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Spark plug is often tool of choice for car prowlers
Although the vast majority of car prowls on Mercer Island occur with unlocked cars, some thieves can’t resist a wallet left in plain view. Or a Blackberry, laptop, GPS ... anything worth a profit through identity theft or re-sale.
Car prowlers often use a tool, rock or spark plug for “smash and grab” thefts.
Small ceramic pieces chipped off the tip of a spark plug are used to break car windows, Sgt. Marc Marcroft wrote in an email to the Reporter, adding the ceramic chips shatter glass more easily and with much less noise.
A Google search for “spark plug auto theft” churns out information about “ninja rocks,” another term for the small pieces of ceramic chipped off the tip of a spark plug.
Search for “ninja rocks” on YouTube and the top two hits are video tutorials of how to break into a car with a spark plug.
Another Google search for “spark plug windows” churns out two video links and more than 15 pages with “how-to” information.
Target areas are everywhere, Marcroft wrote. Cars parked in low-lit areas with valuables visible often entice prowlers.
Marcroft encourages Islanders to lock their cars, park in well-lit areas and remove all valuables.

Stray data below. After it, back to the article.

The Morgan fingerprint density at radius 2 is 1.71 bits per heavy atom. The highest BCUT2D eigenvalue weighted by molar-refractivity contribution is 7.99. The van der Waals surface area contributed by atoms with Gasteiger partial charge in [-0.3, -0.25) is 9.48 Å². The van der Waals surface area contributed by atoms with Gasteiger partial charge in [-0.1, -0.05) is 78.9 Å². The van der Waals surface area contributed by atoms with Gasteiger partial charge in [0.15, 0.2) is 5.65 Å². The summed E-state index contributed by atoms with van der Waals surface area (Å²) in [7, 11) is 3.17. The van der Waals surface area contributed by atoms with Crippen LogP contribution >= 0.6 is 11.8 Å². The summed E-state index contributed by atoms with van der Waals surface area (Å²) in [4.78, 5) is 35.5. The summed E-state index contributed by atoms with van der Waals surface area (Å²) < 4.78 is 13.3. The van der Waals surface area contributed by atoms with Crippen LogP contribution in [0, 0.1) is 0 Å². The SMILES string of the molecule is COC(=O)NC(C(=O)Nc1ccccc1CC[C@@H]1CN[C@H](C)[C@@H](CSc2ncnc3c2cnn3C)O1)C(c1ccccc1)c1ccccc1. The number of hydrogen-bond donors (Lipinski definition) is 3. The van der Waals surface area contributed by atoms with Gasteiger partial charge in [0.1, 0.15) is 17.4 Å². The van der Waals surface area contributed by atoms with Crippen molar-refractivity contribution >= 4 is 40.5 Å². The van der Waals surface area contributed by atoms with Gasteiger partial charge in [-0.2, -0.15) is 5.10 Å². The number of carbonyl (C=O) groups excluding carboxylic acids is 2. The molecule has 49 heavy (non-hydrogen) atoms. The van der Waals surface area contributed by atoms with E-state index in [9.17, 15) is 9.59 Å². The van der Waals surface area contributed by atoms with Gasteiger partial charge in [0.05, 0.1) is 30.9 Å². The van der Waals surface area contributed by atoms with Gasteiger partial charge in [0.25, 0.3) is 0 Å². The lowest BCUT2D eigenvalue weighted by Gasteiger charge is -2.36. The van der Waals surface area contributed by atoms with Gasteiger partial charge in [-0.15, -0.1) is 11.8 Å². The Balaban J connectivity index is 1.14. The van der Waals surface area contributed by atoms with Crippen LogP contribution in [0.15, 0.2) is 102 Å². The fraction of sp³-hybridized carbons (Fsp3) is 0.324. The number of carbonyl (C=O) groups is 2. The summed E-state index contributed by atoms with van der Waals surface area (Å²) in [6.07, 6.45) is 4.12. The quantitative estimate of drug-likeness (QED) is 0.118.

“Car alarms are also good deterrents,” he wrote, “but are not fail-safe.”
There have been 29 reports of car prowls this year, according to Mercer Island Police Department records.
Since July 1 the department has received a dozen reports of vehicle prowls. Six cases involved unlocked cars. The other half were victims of “smash and grab” prowlers.
Although officers do their best to work with evidence left at the break-in, very few prowlers ever get caught.
“Sometimes we get a break in a case when another jurisdiction makes an arrest and locates the stolen property, but not often,” he wrote. Other times the Mercer Island Police Department recovers stolen property from an off-island theft and helps another agency break a case.
Marcroft advises anyone who becomes a victim of car prowling to immediately cancel all missing credit cards and place fraud alerts on their accounts, then report the crime to the police.
“The best approach is to avoid the situation by taking preventive measures,” he wrote.